The results were promising: I lost weight and my energy levels continued to remain high.

After trying the 16/8 fast, I tried ‘OMAD,’ also known as “one meal a day.” As you can imagine, this required much more mental discipline than eating two meals a day. I drank green tea and coffee to curb the hunger. At around 4PM, I really had to keep focused on my work to avoid snacking. I usually scheduled a meeting or conference call to keep me disciplined. At various points it was absolutely brutal and the hunger was almost unbearable. This obviously was highly counter-productive and distracting.

Despite the severe exercise in self-discipline, I was surprised by the amount of weight I dropped while doing OMAD, considering I kept my diet and boozing at their normal levels of consummation. It was remarkable.

As a further experiment, I tried every “bad” food that you could imagine: pizza, pasta, hot dogs… and the list goes on. On one occasion, to the horror of my wife, I topped off a gluttonous meal with as many donuts as I could eat. No joke. I felt sick and disgusting, but damn, those donuts tasted good going down.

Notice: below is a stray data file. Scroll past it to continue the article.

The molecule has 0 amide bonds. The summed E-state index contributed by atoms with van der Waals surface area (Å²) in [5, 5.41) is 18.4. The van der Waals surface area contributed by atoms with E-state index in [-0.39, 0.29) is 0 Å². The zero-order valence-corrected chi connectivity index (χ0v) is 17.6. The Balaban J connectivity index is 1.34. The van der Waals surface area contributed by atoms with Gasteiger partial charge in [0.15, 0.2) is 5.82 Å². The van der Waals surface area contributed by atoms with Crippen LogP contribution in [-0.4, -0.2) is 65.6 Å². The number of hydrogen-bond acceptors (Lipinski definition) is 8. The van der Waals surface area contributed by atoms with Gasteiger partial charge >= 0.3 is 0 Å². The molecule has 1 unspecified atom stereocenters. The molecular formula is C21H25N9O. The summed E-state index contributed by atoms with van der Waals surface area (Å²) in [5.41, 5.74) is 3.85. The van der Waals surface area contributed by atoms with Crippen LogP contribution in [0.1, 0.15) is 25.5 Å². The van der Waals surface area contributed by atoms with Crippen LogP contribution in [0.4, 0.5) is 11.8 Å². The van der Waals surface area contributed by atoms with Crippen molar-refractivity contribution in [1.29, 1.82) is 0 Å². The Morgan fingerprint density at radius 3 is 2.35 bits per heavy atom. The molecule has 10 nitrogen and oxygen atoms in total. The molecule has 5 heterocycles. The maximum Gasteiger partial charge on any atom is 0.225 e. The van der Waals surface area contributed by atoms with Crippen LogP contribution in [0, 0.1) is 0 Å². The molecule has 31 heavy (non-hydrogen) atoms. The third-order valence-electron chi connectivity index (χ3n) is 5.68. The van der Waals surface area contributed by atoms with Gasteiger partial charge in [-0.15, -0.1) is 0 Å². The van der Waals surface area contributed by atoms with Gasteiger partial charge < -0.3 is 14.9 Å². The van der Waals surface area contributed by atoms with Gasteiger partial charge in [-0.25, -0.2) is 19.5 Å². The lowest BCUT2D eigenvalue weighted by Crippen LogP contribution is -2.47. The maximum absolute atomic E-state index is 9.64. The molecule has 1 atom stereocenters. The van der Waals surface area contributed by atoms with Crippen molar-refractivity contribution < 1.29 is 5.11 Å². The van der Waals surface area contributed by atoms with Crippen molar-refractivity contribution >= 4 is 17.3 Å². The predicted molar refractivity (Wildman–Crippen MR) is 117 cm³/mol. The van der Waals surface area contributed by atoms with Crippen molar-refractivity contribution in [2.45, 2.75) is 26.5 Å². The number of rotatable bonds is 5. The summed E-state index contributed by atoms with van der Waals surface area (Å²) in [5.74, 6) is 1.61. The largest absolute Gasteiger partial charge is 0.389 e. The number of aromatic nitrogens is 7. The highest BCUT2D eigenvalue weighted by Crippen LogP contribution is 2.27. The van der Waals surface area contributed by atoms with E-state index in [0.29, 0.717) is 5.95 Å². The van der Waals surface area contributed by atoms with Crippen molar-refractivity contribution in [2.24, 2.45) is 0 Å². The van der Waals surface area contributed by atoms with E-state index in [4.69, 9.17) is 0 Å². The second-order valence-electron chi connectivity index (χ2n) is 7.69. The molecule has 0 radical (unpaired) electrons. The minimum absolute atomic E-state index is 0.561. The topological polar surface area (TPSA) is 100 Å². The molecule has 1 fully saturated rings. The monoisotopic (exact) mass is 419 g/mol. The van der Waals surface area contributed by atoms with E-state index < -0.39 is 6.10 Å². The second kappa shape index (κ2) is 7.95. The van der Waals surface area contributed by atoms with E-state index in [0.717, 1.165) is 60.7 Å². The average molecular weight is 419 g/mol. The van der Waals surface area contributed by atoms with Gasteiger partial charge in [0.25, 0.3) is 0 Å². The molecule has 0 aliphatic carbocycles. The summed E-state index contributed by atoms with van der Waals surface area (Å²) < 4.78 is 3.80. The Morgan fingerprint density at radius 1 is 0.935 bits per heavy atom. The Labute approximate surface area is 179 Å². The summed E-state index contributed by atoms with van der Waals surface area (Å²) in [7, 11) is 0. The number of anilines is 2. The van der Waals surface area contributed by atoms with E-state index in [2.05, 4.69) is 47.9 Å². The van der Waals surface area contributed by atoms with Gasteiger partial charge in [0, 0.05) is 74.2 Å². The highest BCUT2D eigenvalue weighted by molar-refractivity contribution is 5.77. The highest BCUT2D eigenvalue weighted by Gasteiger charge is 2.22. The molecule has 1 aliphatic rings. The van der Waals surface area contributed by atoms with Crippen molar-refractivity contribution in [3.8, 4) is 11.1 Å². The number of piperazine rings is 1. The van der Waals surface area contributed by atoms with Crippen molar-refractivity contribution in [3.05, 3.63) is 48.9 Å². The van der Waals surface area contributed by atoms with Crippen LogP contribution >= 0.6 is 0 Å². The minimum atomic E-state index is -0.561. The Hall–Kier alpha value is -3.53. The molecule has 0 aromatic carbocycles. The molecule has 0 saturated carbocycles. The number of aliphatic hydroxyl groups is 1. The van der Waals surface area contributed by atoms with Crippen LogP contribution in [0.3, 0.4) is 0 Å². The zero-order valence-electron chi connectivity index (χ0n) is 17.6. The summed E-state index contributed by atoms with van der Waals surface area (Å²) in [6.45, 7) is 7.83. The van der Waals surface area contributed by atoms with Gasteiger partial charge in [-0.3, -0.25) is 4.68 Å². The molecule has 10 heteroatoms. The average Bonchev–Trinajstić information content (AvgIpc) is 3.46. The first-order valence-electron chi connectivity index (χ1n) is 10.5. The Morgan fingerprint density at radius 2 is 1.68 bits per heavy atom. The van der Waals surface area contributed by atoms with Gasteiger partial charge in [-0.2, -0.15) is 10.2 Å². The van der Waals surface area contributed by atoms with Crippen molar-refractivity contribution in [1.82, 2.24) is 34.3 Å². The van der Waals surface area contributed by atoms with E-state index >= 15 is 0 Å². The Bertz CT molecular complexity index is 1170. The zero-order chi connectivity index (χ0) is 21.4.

The next day, no weight gain…

At the urging of my wife, I met with my doctor and a nutritionist. I also had blood work done to check my cholesterol levels and to see if any other markers looked off. While my LDLs and HDLs were slightly elevated (but still under 200), my triglycerides plummeted. The general takeaway from both the doctor and the nutritionist was that while a lot of the research is still early, the positive results of fasting are promising. Based on the blood work results, the medial advice I received was to keep going.

There were a few downsides, too.